In China, FGSC mainly includes F. asiaticum and F. graminearum. In this study, the sensitivity of seven F. asiaticum and six F. graminearum strains to five SDHIs (fluopyram, flutolanil, boscalid, benzovindiflupyr, and fluxapyroxad) was determined. We found that the five SDHIs did not differ in inhibiting the mycelial growth of FGSC, except for fluopyram. However, these five SDHIs exhibited a higher activity in inhibiting spore germination than mycelial growth. The results showed that the five SDHIs have potential in controlling FHB caused by FGSC in the field. Additionally, fluopyram exhibited a better inhibitory effect on either mycelial growth or spore germination in comparison to the other four SDHIs. In addition to fungicidal activity, we also found that these SDHIs can decrease DON production in F. asiaticum in vitro. At present, the biosynthetic pathway of DON has been extensively studied, and nearly all DON biosynthesis-involved genes (TRI genes) have been identified [21,41,42]. The trichothecene precursor synthase gene TRI5 is a key enzyme in step one of DON biosynthesis [19]. In this study, five SDHIs caused a decrease in the TRI5 gene expression. Moreover, we also observed that the five SDHIs could disrupt the formation of the complete spherical structure of toxisomes in F. asiaticum. The results revealed that the five SDHIs not only exhibited an inhibitory effect on spore germination in FGSC, but can also decrease DON biosynthesis in F. asiaticum. Thus, the five SDHIs have a potential in either controlling FHB or reducing DON contamination in F. asiaticum-infected grains.
The pyruvic acid produced in glycolysis is first transported into the mitochondria and oxidatively decarboxylated under aerobic conditions to form acetyl-CoA [43]. Meanwhile, acetyl-CoA is the major substrate for the biosynthesis of a variety of secondary metabolites, including trichothecenes [19]. Therefore, the content of pyruvic acid and acetyl-CoA in the strain should be positively correlated with the content of DON. Previous studies have shown that the production of pyruvic acid controlled by hexokinase supplies the main substrate for the biosynthesis of many secondary metabolites, such as trichothecene, DON, fumonisins, penicillin, and aflatoxin [20]. As expected, the content of pyruvic acid and acetyl-CoA were significantly reduced as affected by the five SDHIs. Pyruvic acid is the final product of glycolysis, and the decrease in its content indicated that the five SDHIs inhibited the glycolysis pathway. To verify this hypothesis, we performed qRT-PCR analysis of three key genes in the glycolysis pathway. We found that the relative expression of hexokinase and 6-phosphate fructokinase significantly decreased, and the relative expression of pyruvate kinase was significantly increased after treatment with the five SDHIs, resulting in inhibition of the glycolysis pathway. However, the relative expression of 6-phosphate fructokinase increased after treatment with benzovindiflupyr, possibly due to other action sites of benzovindiflupyr. The up-regulation of pyruvate kinase may be due to the product activation caused by the decrease of pyruvic acid content.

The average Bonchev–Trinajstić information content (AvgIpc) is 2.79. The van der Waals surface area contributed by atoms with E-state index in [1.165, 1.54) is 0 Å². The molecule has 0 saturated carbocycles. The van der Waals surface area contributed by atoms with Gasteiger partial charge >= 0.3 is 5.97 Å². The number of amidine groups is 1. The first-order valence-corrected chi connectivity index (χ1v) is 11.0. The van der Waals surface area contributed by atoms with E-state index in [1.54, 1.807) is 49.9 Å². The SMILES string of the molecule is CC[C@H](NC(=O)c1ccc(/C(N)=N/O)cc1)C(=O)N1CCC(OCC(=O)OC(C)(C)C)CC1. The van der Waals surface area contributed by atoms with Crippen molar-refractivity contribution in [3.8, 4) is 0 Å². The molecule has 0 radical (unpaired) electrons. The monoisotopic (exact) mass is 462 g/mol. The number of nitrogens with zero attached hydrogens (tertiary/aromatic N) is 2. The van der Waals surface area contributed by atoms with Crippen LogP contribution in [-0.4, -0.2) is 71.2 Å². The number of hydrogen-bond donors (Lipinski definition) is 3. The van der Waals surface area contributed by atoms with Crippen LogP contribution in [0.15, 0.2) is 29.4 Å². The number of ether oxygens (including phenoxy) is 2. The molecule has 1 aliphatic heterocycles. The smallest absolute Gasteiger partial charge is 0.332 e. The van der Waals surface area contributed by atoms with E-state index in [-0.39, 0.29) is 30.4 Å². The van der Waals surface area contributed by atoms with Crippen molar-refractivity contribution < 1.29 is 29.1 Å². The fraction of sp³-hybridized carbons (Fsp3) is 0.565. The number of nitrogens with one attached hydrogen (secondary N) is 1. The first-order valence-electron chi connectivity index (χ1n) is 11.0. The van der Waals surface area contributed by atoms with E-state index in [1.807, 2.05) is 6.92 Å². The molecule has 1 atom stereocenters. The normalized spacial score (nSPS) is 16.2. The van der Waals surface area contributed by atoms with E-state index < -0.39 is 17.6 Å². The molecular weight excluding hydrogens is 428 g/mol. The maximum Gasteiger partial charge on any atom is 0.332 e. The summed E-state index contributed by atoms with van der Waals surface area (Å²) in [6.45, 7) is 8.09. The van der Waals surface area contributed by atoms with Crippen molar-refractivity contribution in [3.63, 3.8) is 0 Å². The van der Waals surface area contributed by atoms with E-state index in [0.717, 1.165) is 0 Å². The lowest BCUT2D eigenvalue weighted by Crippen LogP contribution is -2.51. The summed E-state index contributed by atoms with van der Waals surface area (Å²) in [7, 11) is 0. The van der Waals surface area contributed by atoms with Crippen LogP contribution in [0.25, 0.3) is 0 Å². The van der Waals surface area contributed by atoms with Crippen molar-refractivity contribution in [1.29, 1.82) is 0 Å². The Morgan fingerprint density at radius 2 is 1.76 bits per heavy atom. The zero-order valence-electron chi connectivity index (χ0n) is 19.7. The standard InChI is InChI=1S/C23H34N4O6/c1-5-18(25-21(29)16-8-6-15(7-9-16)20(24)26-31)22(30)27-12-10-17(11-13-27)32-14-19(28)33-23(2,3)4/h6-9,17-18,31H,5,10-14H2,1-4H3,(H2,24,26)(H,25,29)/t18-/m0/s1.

SDHIs affect the activity of succinate dehydrogenase, catalyzing the oxidation of succinic acid to fumaric acid in the TCA cycle. Isocitrate dehydrogenase is the rate-limiting enzyme of the TCA cycle [24,25]. Therefore, we determined the citric acid content, isocitrate dehydrogenase, and succinate dehydrogenase activities to investigate the regulatory effect of the five SDHIs in the TCA cycle. We found that the five SDHIs inhibited succinate dehydrogenase and isocitrate dehydrogenase activities, causing the decrease of the TCA cycle. In addition, the five SDHIs caused increase in citric acid content. Citric acid is the product of the first step of the TCA cycle [22], and its accumulation is due to the inhibition of downstream reactions. In addition, the accumulation of citric acid inhibits the glycolysis pathway [23]. SDHIs are respiratory inhibitors, which inhibit energy metabolism in bacteria [13,14]. Therefore, out of curiosity on whether SDHIs have the same effect on F. asiaticum, we determined the ATP content of F. asiaticum treated with five SDHIs. As expected, the ATP content was significantly reduced.
In summary, these five SDHIs exhibited inhibitory effects on the spore germination of FGSC. Importantly, SDHIs can decrease DON biosynthesis in F. asiaticum in vitro. This may be attributed to the inhibitory effects on glycolysis, TCA cycle, and energy metabolism caused by SDHIs. Thus, the results of the study will provide valuable information for wheat protection programs against the toxigenic fungi responsible for FHB and the consequent DON contamination in wheat grains.

4. Materials and Methods

4.1. Fungicides, Fungal Strains and Culture Conditions

Technical-grade fluopyram, flutolanil, boscalid, benzovindiflupyr, and fluxapyroxad were kindly provided by Bayer (Shanghai, China), Nihon Nohyaku Co. (Shanghai, China), BASF (Shanghai, China), Syngenta (Beijing, China) and BASF (Shanghai, China), respectively. These fungicides were dissolved in methanol at 10 g/L and stored at 4 °C prior to further use.